Skillset New Zealand Blog

Ideas to help your team develop personally and professionally.

Never introduce yourself to an audience when your title slide is showing. If you must have a title slide, let it show for a few seconds in silence, then turn off the PowerPoint to introduce yourself and your topic.

Here's an experiment I have carried out scores of workshops.

Take one: a trainee introduces him or herself with a title slide showing.
Take two: the trainee does exactly the same thing again (same tone and words), but with nothing on the screen.

The audience is then asked which way they prefer.

Of the hundreds faced with that choice in the last three years, only one person chose the first way.

Why that overwhelming reaction?

Because your audience wants to get to grips with who you are before they ingest info from your machine. Deny them that moment and you remove a big chunk of your personal credibility. You seem to be avoiding them. You're not 'fronting up to them'. You're not 'looking them in the eye'. The majority of presenters do exactly that to us all. Then most blunder right on with non-stop PowerPoint, getting their cues from the screen, and reading out, word-for-word, what we can read for ourselves.

It's part of a much bigger problem - world-wide audience-abuse by PowerPoint. The vast majority of presenters use the screen as a way of avoiding the spotlight, somehow forgetting that PowerPoint cannot persuade. People persuade. Don't get me wrong; electronic aids are useful for showing information, but only when they support you, not when they replace you.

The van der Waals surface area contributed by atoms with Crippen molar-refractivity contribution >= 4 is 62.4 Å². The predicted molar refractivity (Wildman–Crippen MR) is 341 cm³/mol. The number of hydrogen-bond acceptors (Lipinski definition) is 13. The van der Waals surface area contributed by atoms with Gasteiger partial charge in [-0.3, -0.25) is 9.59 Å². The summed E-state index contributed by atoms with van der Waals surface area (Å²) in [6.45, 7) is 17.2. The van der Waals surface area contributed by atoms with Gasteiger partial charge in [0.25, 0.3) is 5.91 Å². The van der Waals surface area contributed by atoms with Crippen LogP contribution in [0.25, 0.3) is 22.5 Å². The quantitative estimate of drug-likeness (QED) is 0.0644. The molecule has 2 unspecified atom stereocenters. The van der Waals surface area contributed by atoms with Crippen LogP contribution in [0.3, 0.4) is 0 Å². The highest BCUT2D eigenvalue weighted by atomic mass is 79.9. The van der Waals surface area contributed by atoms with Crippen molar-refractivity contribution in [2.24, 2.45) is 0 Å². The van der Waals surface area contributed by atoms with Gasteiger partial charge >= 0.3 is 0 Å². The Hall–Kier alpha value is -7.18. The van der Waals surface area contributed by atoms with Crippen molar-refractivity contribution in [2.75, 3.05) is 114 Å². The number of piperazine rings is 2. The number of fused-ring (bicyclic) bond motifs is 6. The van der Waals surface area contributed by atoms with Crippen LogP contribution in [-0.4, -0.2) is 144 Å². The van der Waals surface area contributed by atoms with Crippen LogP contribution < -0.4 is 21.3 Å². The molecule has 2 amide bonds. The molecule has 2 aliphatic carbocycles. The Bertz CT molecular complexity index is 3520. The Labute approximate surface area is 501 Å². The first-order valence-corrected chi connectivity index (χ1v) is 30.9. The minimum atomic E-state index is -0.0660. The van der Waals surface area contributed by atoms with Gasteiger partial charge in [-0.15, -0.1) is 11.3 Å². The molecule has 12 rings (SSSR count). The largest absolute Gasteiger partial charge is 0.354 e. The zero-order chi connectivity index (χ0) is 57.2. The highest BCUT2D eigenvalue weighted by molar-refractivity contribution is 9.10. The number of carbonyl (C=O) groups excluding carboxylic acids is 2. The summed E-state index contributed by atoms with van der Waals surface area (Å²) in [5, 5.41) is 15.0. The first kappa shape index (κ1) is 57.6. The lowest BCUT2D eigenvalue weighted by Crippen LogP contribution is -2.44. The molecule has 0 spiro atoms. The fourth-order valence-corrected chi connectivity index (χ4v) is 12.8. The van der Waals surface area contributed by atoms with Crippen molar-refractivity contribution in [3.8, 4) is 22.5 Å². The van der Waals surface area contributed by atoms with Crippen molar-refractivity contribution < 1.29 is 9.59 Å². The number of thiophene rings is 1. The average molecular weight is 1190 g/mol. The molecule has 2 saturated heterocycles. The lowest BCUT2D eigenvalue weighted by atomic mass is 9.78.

Have the courage to make your presentations presenter-based. Have the courage to be seen. Have the courage to turn PowerPoint off between slides.

How? Look back at the previous PowerPoint tips in my blog - especially tip 3: use the 'B' button, and tip 8: make PowerPoint your servant, not your master.

Isn't it interesting that very few people know how to turn PowerPoint off? And yet it just takes one button.

Michael

About Michael Brown

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Michael is a senior trainer with Skillset, based in Christchurch.

He is a leading authority on training in presentation and news media skills in New Zealand. He has special expertise in how to present emotionally charged topics to challenging audiences. Michael has trained thousands of New Zealanders and worked with people who speak on behalf of some of the country's largest organisations.

Michael is a prolific author and his books on speaking and working with the media are in their fourth editions.

Speaking Easy: how to speak to your audiences with confidence and authority

Media Easy: how to handle the news media with confidence and authority

One of Michael's books is about his family's adventures sailing in the Pacific.

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